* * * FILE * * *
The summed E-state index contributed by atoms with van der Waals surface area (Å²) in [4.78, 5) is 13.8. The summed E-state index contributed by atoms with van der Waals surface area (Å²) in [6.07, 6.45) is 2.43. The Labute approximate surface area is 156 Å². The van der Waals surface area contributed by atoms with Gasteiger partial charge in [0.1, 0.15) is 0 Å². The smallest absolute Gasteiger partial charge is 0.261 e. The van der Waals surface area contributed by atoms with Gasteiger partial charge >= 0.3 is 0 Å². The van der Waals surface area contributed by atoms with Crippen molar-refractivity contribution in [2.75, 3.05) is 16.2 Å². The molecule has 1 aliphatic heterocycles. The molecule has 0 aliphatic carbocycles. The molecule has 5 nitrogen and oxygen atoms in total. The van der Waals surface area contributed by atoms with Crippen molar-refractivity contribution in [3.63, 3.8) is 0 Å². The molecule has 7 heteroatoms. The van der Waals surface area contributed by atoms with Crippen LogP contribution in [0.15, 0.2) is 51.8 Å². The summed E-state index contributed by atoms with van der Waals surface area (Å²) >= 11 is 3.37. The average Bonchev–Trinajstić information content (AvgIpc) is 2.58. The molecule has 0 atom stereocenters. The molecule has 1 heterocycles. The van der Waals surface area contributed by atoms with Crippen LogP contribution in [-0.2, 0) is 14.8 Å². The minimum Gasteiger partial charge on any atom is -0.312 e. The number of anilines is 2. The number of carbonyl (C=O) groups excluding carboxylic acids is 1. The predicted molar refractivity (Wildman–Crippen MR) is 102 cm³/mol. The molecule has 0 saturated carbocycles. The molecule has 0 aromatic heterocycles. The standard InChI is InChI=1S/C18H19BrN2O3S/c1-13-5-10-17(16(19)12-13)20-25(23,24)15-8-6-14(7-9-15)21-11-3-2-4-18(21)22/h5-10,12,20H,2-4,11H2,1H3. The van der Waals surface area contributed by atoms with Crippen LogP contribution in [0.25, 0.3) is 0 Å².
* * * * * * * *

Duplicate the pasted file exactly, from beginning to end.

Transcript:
The summed E-state index contributed by atoms with van der Waals surface area (Å²) in [4.78, 5) is 13.8. The summed E-state index contributed by atoms with van der Waals surface area (Å²) in [6.07, 6.45) is 2.43. The Labute approximate surface area is 156 Å². The van der Waals surface area contributed by atoms with Gasteiger partial charge in [0.1, 0.15) is 0 Å². The smallest absolute Gasteiger partial charge is 0.261 e. The van der Waals surface area contributed by atoms with Gasteiger partial charge >= 0.3 is 0 Å². The van der Waals surface area contributed by atoms with Crippen molar-refractivity contribution in [2.75, 3.05) is 16.2 Å². The molecule has 1 aliphatic heterocycles. The molecule has 0 aliphatic carbocycles. The molecule has 5 nitrogen and oxygen atoms in total. The van der Waals surface area contributed by atoms with Crippen molar-refractivity contribution in [3.63, 3.8) is 0 Å². The molecule has 7 heteroatoms. The van der Waals surface area contributed by atoms with Crippen LogP contribution in [0.15, 0.2) is 51.8 Å². The summed E-state index contributed by atoms with van der Waals surface area (Å²) >= 11 is 3.37. The average Bonchev–Trinajstić information content (AvgIpc) is 2.58. The molecule has 0 atom stereocenters. The molecule has 1 heterocycles. The van der Waals surface area contributed by atoms with Crippen LogP contribution in [-0.2, 0) is 14.8 Å². The minimum Gasteiger partial charge on any atom is -0.312 e. The number of anilines is 2. The number of carbonyl (C=O) groups excluding carboxylic acids is 1. The predicted molar refractivity (Wildman–Crippen MR) is 102 cm³/mol. The molecule has 0 saturated carbocycles. The molecule has 0 aromatic heterocycles. The standard InChI is InChI=1S/C18H19BrN2O3S/c1-13-5-10-17(16(19)12-13)20-25(23,24)15-8-6-14(7-9-15)21-11-3-2-4-18(21)22/h5-10,12,20H,2-4,11H2,1H3. The van der Waals surface area contributed by atoms with Crippen LogP contribution in [0.25, 0.3) is 0 Å².